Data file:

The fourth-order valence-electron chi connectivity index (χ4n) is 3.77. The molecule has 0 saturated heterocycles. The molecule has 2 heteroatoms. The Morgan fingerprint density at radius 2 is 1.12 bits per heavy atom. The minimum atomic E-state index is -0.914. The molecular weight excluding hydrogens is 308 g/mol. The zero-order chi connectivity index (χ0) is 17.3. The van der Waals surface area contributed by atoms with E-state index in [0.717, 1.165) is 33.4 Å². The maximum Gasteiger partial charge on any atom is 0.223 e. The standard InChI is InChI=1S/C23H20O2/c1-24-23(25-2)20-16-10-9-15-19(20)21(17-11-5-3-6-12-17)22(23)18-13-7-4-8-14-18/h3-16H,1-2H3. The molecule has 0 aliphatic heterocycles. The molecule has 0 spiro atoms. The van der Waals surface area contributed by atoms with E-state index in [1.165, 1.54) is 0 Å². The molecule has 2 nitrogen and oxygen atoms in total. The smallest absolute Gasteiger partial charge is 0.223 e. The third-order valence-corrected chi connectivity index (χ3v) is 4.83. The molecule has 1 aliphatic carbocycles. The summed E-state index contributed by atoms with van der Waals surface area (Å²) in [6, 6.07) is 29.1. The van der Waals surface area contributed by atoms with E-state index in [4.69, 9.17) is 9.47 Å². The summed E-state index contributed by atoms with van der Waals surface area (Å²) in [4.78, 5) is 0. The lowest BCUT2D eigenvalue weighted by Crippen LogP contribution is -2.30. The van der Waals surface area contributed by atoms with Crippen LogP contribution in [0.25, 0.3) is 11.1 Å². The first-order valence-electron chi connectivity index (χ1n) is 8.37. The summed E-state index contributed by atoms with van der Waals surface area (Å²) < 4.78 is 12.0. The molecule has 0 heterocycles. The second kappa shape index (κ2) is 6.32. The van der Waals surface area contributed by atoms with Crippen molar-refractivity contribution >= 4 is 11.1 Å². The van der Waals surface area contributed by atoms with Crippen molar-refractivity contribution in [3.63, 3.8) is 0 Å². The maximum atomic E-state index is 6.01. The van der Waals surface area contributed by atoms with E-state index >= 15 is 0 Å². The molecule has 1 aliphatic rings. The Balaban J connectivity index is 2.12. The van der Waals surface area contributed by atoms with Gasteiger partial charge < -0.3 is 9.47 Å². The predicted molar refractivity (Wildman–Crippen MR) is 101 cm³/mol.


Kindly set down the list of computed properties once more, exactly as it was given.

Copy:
The fourth-order valence-electron chi connectivity index (χ4n) is 3.77. The molecule has 0 saturated heterocycles. The molecule has 2 heteroatoms. The Morgan fingerprint density at radius 2 is 1.12 bits per heavy atom. The minimum atomic E-state index is -0.914. The molecular weight excluding hydrogens is 308 g/mol. The zero-order chi connectivity index (χ0) is 17.3. The van der Waals surface area contributed by atoms with E-state index in [0.717, 1.165) is 33.4 Å². The maximum Gasteiger partial charge on any atom is 0.223 e. The standard InChI is InChI=1S/C23H20O2/c1-24-23(25-2)20-16-10-9-15-19(20)21(17-11-5-3-6-12-17)22(23)18-13-7-4-8-14-18/h3-16H,1-2H3. The molecule has 0 aliphatic heterocycles. The molecule has 0 spiro atoms. The van der Waals surface area contributed by atoms with E-state index in [1.165, 1.54) is 0 Å². The molecule has 2 nitrogen and oxygen atoms in total. The smallest absolute Gasteiger partial charge is 0.223 e. The third-order valence-corrected chi connectivity index (χ3v) is 4.83. The molecule has 1 aliphatic carbocycles. The summed E-state index contributed by atoms with van der Waals surface area (Å²) in [6, 6.07) is 29.1. The van der Waals surface area contributed by atoms with E-state index in [4.69, 9.17) is 9.47 Å². The summed E-state index contributed by atoms with van der Waals surface area (Å²) in [4.78, 5) is 0. The lowest BCUT2D eigenvalue weighted by Crippen LogP contribution is -2.30. The van der Waals surface area contributed by atoms with Crippen LogP contribution in [0.25, 0.3) is 11.1 Å². The first-order valence-electron chi connectivity index (χ1n) is 8.37. The summed E-state index contributed by atoms with van der Waals surface area (Å²) < 4.78 is 12.0. The molecule has 0 heterocycles. The second kappa shape index (κ2) is 6.32. The van der Waals surface area contributed by atoms with Crippen molar-refractivity contribution >= 4 is 11.1 Å². The van der Waals surface area contributed by atoms with Crippen molar-refractivity contribution in [3.63, 3.8) is 0 Å². The maximum atomic E-state index is 6.01. The van der Waals surface area contributed by atoms with E-state index >= 15 is 0 Å². The molecule has 1 aliphatic rings. The Balaban J connectivity index is 2.12. The van der Waals surface area contributed by atoms with Gasteiger partial charge < -0.3 is 9.47 Å². The predicted molar refractivity (Wildman–Crippen MR) is 101 cm³/mol.